Congratulations, Joachim, for your great work on – and a huge ‘Thank you’ as it is really helpful in my studying of statistics and R programming. Very well and detailed explanations and yet helt super simple. Just seen your vid on ‘Join Data with dplyr in R’ – what a great way of explaining. This 9 min. video has saved me hours of reading and has made it much more clear to me using your graphical explanations – THANK YOU SO MUCH!

    • Carsten,

      Thank you so much for this amazing feedback! I’m very happy to hear that you enjoy my content and that it helps to improve your statistics and R programming skills.

      Don’t hesitate to let me know in the comments in case you have any questions in your future learning progress.



  • Dr. Kamal Nain Kapoor
    January 30, 2021 6:33 pm

    Dear Joachim,
    You are doing a great Job. Its really very helpful for all.

  • Fuzzy clustering:
    I want to do (time-series data fuzzy clustering) using R program

    Use my data rather than (CharTraj ) in this code but use same style (CharTraj )

    data <-read.csv(file.choose(),sep = ',')


    # Calculate autocorrelation up to 50th lag
    acf_fun <- function(series, …) {
    lapply(series, function(x) {
    as.numeric(acf(x, lag.max = 50, plot = FALSE)$acf)

    # Fuzzy c-means
    fc <- tsclust(CharTraj[1:25], type = "f", k = 4L,
    preproc = acf_fun, distance = "L2",
    seed = 42)

    # Fuzzy membership matrix

    example results

    ## cluster_1 cluster_2 cluster_3 cluster_4
    ## A.V1 0.944079794 0.010596054 0.020895926 0.0244282262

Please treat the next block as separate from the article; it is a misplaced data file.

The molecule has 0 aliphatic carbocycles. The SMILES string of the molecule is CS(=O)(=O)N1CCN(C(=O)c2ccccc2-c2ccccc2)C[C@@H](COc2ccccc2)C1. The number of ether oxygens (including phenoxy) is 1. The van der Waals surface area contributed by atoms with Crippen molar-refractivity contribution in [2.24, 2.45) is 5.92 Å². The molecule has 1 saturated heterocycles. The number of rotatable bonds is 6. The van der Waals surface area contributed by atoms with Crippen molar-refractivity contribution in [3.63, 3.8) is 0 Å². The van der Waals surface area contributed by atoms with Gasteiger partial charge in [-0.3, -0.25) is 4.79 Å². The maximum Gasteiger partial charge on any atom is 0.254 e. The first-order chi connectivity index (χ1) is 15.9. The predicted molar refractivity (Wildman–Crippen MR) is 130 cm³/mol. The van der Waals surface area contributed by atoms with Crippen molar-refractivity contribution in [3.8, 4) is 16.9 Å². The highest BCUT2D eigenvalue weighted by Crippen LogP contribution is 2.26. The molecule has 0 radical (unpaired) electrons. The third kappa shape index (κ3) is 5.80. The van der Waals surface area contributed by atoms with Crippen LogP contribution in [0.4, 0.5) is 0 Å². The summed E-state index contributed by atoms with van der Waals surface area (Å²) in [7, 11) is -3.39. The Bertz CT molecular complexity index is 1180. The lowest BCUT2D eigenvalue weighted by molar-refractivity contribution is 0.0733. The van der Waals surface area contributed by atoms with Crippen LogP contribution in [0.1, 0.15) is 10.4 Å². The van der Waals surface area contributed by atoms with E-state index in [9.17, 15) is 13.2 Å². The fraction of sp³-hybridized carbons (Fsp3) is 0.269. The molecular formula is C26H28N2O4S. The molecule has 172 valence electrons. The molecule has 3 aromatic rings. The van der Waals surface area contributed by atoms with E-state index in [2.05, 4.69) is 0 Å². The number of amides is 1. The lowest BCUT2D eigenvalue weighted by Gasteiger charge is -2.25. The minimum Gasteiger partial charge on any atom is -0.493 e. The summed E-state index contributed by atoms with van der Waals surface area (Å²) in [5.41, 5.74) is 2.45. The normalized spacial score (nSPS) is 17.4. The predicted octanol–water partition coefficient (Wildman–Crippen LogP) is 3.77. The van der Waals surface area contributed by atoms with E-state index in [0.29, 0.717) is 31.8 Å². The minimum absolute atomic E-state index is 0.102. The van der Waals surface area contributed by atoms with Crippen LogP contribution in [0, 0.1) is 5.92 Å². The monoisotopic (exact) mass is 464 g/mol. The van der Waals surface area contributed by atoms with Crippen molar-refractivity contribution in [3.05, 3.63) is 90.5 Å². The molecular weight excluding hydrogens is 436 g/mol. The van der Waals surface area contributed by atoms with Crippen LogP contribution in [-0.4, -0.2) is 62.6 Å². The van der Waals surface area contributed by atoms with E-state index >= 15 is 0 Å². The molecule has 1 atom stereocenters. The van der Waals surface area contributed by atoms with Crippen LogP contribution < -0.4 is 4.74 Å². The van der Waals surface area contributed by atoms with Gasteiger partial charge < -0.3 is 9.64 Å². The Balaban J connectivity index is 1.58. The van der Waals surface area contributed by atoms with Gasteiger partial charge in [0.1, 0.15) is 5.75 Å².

## A.V2 0.973024707 0.004558053 0.009814713 0.0126025278
    ## A.V3 0.910457782 0.013363454 0.026818391 0.0493603740
    ## A.V4 0.487954179 0.212700292 0.219111649 0.0802338802
    ## A.V5 0.557762811 0.172923239 0.188579412 0.0807345380
    ## B.V1 0.128665544 0.034803979 0.082738850 0.7537916278
    ## B.V2 0.010999524 0.002277317 0.004997756 0.9817254027
    ## B.V3 0.197222739 0.033052784 0.061935472 0.7077890056
    ## B.V4 0.166409909 0.031366546 0.050323544 0.7519000007
    ## B.V5 0.427121633 0.235092628 0.187510917 0.1502748225
    ## C.V1 0.311652169 0.047492672 0.197978128 0.4428770302
    ## C.V2 0.007458354 0.002748052 0.986187858 0.0036057365
    ## C.V3 0.075206881 0.051338895 0.840850637 0.0326035878
    ## C.V4 0.340863672 0.055549042 0.357239701 0.2463475850
    ## C.V5 0.015607418 0.006151640 0.970146090 0.0080948526
    ## D.V1 0.017714824 0.958605028 0.016256793 0.0074233544
    ## D.V2 0.047929862 0.903236104 0.030495920 0.0183381136
    ## D.V3 0.002225743 0.994942451 0.001865065 0.0009667418
    ## D.V4 0.004954758 0.988846881 0.004040801 0.0021575597
    ## D.V5 0.018867912 0.954708141 0.017683168 0.0087407796

  • how can I do (time-series data fuzzy clustering, for data 25 columns)?

    add to, which code to make my data from column to lists?
    which code can I use to (R Create Data Frame where a Column is a List | Different Variable Types )

  • Hi Joachim, your contents are very helpful:). I have a large data (with 11 variables) in .txt and when i use the “read.table (“data.txt”, ….) I do not like how R has read the data. Please see head (data) below. How can i ensure that data is read properly as a data frame or table with 11 dimensions/variables? Your ideas are greatly appreciated, thanks

    combined head(data)
    1 1-65462706-C-G-rs43237859 JERGBRF000000051557 C C C C A A 0 2250 523
    2 1-69673871-C-T-rs209885271 JERGBRF000000051557 C C G G B B 0 639 2749
    3 1-69756947-C-G-rs469945562 JERGBRF000000051557 C C C C A A 0 1405 455.4
    4 1-69832336-G-A-rs209887380 JERGBRF000000051557 G G G G B B 0 1159 6483
    5 11-19037605-G-A-rs381309800 JERGBRF000000051557 A G A G A B 0 1878 2468
    6 11-19079043-C-T-rs208164936 JERGBRF000000051557 T C A G A B 0 1710 1730

    • Hi again Elsie,

      Thank you for the kind words! 🙂

      Regarding your question: It seems like you have to change the separator, i.e. the sep argument within the read.table function.

      For example, you could try the following codes:

      read.table ("data.txt", sep = ",")


      read.table ("data.txt", sep = ";")

      Does this help?